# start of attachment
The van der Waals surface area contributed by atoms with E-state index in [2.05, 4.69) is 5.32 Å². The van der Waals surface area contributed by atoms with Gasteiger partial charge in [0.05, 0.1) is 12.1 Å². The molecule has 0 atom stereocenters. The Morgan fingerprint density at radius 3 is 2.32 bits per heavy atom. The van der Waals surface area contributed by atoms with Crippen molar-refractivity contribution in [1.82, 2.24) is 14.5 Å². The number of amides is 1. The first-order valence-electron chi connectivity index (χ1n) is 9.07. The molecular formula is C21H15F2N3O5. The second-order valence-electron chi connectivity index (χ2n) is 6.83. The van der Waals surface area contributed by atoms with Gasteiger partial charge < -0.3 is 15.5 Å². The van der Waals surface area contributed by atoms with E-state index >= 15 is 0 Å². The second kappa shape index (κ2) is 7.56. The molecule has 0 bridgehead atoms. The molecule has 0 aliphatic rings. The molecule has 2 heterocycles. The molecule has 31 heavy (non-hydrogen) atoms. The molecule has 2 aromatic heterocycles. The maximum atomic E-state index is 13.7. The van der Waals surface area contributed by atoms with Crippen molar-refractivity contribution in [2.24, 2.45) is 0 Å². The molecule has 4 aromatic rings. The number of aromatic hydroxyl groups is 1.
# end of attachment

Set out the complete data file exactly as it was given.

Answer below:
The van der Waals surface area contributed by atoms with E-state index in [2.05, 4.69) is 5.32 Å². The van der Waals surface area contributed by atoms with Gasteiger partial charge in [0.05, 0.1) is 12.1 Å². The molecule has 0 atom stereocenters. The Morgan fingerprint density at radius 3 is 2.32 bits per heavy atom. The van der Waals surface area contributed by atoms with Crippen molar-refractivity contribution in [1.82, 2.24) is 14.5 Å². The number of amides is 1. The first-order valence-electron chi connectivity index (χ1n) is 9.07. The molecular formula is C21H15F2N3O5. The second-order valence-electron chi connectivity index (χ2n) is 6.83. The van der Waals surface area contributed by atoms with Gasteiger partial charge < -0.3 is 15.5 Å². The van der Waals surface area contributed by atoms with E-state index >= 15 is 0 Å². The second kappa shape index (κ2) is 7.56. The molecule has 0 bridgehead atoms. The molecule has 0 aliphatic rings. The molecule has 2 heterocycles. The molecule has 31 heavy (non-hydrogen) atoms. The molecule has 2 aromatic heterocycles. The maximum atomic E-state index is 13.7. The van der Waals surface area contributed by atoms with Crippen molar-refractivity contribution in [2.24, 2.45) is 0 Å². The molecule has 4 aromatic rings. The number of aromatic hydroxyl groups is 1.